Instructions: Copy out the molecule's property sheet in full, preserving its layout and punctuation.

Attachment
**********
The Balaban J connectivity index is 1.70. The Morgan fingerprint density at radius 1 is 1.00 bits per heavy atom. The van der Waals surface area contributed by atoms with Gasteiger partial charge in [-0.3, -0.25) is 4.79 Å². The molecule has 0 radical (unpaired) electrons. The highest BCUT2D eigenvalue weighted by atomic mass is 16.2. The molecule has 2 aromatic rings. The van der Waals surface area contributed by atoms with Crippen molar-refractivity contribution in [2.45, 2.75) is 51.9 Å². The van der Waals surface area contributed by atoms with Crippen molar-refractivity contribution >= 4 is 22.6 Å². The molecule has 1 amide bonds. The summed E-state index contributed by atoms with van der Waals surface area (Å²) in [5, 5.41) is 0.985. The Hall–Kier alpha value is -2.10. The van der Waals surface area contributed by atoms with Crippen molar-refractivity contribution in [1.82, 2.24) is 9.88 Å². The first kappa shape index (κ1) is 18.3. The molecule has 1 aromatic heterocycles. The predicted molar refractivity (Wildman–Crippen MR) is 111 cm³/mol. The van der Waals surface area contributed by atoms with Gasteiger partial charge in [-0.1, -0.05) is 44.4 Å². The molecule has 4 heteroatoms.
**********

The Balaban J connectivity index is 1.70. The Morgan fingerprint density at radius 1 is 1.00 bits per heavy atom. The van der Waals surface area contributed by atoms with Gasteiger partial charge in [-0.3, -0.25) is 4.79 Å². The molecule has 0 radical (unpaired) electrons. The highest BCUT2D eigenvalue weighted by atomic mass is 16.2. The molecule has 2 aromatic rings. The van der Waals surface area contributed by atoms with Crippen molar-refractivity contribution in [2.45, 2.75) is 51.9 Å². The van der Waals surface area contributed by atoms with Crippen molar-refractivity contribution >= 4 is 22.6 Å². The molecule has 1 amide bonds. The summed E-state index contributed by atoms with van der Waals surface area (Å²) in [5, 5.41) is 0.985. The Hall–Kier alpha value is -2.10. The van der Waals surface area contributed by atoms with Crippen molar-refractivity contribution in [1.82, 2.24) is 9.88 Å². The first kappa shape index (κ1) is 18.3. The molecule has 1 aromatic heterocycles. The predicted molar refractivity (Wildman–Crippen MR) is 111 cm³/mol. The van der Waals surface area contributed by atoms with Gasteiger partial charge in [-0.1, -0.05) is 44.4 Å². The molecule has 4 heteroatoms.